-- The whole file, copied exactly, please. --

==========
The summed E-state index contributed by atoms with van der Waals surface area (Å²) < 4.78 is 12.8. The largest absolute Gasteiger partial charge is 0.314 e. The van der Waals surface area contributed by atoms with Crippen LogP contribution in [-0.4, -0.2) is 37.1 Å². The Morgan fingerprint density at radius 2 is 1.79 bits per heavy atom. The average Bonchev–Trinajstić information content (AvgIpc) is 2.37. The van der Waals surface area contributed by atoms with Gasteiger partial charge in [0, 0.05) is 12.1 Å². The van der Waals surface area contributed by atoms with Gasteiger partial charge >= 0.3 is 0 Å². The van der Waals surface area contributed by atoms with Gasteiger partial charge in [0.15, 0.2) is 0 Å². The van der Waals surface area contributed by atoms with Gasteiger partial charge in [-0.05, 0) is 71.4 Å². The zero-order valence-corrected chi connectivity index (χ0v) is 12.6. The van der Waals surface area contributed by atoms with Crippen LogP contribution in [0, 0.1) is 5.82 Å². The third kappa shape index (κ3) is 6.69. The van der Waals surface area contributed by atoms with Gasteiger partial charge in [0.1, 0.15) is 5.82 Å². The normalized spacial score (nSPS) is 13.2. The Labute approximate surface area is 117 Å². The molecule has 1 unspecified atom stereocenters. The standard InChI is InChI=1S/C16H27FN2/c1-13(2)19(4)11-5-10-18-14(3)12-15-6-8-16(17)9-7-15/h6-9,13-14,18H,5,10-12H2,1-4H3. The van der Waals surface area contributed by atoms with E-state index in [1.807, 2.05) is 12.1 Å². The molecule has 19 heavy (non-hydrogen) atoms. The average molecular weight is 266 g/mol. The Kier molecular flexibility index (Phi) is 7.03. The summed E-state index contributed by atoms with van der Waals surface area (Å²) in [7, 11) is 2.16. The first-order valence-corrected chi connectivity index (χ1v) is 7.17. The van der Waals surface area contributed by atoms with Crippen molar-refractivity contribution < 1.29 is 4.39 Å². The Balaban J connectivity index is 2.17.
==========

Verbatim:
The summed E-state index contributed by atoms with van der Waals surface area (Å²) < 4.78 is 12.8. The largest absolute Gasteiger partial charge is 0.314 e. The van der Waals surface area contributed by atoms with Crippen LogP contribution in [-0.4, -0.2) is 37.1 Å². The Morgan fingerprint density at radius 2 is 1.79 bits per heavy atom. The average Bonchev–Trinajstić information content (AvgIpc) is 2.37. The van der Waals surface area contributed by atoms with Gasteiger partial charge in [0, 0.05) is 12.1 Å². The van der Waals surface area contributed by atoms with Gasteiger partial charge >= 0.3 is 0 Å². The van der Waals surface area contributed by atoms with Gasteiger partial charge in [0.15, 0.2) is 0 Å². The van der Waals surface area contributed by atoms with Gasteiger partial charge in [-0.05, 0) is 71.4 Å². The zero-order valence-corrected chi connectivity index (χ0v) is 12.6. The van der Waals surface area contributed by atoms with Crippen LogP contribution in [0, 0.1) is 5.82 Å². The third kappa shape index (κ3) is 6.69. The van der Waals surface area contributed by atoms with Gasteiger partial charge in [0.1, 0.15) is 5.82 Å². The normalized spacial score (nSPS) is 13.2. The Labute approximate surface area is 117 Å². The molecule has 1 unspecified atom stereocenters. The standard InChI is InChI=1S/C16H27FN2/c1-13(2)19(4)11-5-10-18-14(3)12-15-6-8-16(17)9-7-15/h6-9,13-14,18H,5,10-12H2,1-4H3. The van der Waals surface area contributed by atoms with E-state index in [1.807, 2.05) is 12.1 Å². The molecule has 19 heavy (non-hydrogen) atoms. The average molecular weight is 266 g/mol. The Kier molecular flexibility index (Phi) is 7.03. The summed E-state index contributed by atoms with van der Waals surface area (Å²) in [7, 11) is 2.16. The first-order valence-corrected chi connectivity index (χ1v) is 7.17. The van der Waals surface area contributed by atoms with Crippen molar-refractivity contribution < 1.29 is 4.39 Å². The Balaban J connectivity index is 2.17.